News of working journalists in Africa is often a tale of threats, abduction, forced disappearance and arrest.

Most recently, two Spanish journalists and an Irish national were abducted near a nature reserve in Burkina Faso. Government officials confirmed their deaths on Tuesday. It remains unclear who carried out the attack.

In Somalia, security forces detained and assaulted journalists and raided a private news outlet. Journalist Watipaso Mzungu was harassed in Malawi for calling the president “a joker.” A Nigerian governor threatened to “deal with” journalists who covered a corruption case. Similarly, two radio journalists in Guinea-Bissau were threatened with criminal defamation

Muthoki Mumo, sub-Saharan representative of the U.S.-based Committee to Protect Journalists is often the lone voice defending the lives of journalists in the Congo, in Cameroon, and in Guinea.

But the days of impunity for those who openly attack the free press may be numbered. A movement of committed and courageous journalists has been growing in Africa – like a tree with many branches.

One organization, the Global Investigative Journalism Network, aims to enhance the capacity of journalists from countries in sub-Saharan Africa to carry out world class investigations. Currently there are 19 members organization on the continent sponsoring and/or conducting original investigative reporting,

This year, the AmaBhungane Center for Investigative Journalism scored a victory in a ruling on the surveillance of journalists. The judgement found that existing law failed to provide adequate safeguards to protect the right to privacy, freedom of expression, the rights of access to the courts and legal privilege.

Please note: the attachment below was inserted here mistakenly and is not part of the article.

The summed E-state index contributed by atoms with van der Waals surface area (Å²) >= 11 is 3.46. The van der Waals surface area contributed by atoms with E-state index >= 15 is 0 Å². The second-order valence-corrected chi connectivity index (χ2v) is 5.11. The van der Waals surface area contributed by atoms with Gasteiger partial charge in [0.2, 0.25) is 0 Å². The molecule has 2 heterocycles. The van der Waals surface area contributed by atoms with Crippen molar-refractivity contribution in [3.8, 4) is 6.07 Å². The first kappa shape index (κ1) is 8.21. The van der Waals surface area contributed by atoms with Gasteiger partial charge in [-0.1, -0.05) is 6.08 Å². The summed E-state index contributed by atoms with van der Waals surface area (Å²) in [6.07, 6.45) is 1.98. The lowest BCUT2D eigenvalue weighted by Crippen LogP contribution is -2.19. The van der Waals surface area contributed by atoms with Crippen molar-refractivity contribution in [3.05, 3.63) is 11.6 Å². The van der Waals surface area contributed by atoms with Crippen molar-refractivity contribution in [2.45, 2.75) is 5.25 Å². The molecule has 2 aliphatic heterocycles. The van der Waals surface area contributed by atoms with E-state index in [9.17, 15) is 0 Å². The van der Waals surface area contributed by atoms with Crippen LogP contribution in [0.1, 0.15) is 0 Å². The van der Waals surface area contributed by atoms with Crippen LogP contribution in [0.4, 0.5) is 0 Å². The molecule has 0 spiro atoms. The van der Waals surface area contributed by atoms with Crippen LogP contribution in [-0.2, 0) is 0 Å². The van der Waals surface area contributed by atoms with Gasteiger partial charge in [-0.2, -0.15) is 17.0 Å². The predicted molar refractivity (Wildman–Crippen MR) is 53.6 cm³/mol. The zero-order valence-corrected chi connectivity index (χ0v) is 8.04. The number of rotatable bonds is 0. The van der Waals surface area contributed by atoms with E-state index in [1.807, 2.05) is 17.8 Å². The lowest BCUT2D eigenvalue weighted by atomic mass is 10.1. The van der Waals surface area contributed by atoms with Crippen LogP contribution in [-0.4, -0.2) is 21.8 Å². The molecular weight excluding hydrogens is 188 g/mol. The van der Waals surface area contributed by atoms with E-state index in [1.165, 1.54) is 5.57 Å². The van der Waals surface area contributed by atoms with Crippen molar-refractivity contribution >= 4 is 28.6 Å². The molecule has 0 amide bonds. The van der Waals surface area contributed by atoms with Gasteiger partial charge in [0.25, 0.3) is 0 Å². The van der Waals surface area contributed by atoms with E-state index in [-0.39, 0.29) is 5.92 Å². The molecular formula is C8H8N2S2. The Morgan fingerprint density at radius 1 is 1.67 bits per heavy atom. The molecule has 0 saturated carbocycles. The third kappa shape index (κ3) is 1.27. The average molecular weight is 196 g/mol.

In Nigeria, Damilola Banjo set out to investigate corruption in the justice system. A writer for Sahara Reporters, her report “Justice for Sale” exposed how court clerks, prison wardens and other officials extort hapless victims, many of whom are wrongly accused of a crime.

“Doing investigative journalism in sub-Saharan Africa is fraught with challenges,” wrote Benon Herbert Oluka, a Ugandan multimedia journalist and co-founder of The Watchdog – a portal for solution journalism, trending news plus cutting edge commentaries.

“With the outbreak of COVID-19, the environment for undertaking investigative reporting in the region became even more difficult. Still, journalists across the continent continue to find innovative ways to serve their audiences, consistently churning out a host of remarkable stories.”

“When African newspaper journalists signed the Windhoek Declaration on May 3, 1991, it was hoped this would pave the way for the press freedom ideals journalists aspired for,” Oluka wrote.

The theme of this year’s World Press Freedom Day, according to the U.N. body UNESCO, is “Information as a Public Good”. It  calls  attention  to  the  essential  role of free and professional  journalists  in  producing  and  disseminating this information, by tackling misinformation and other harmful content.”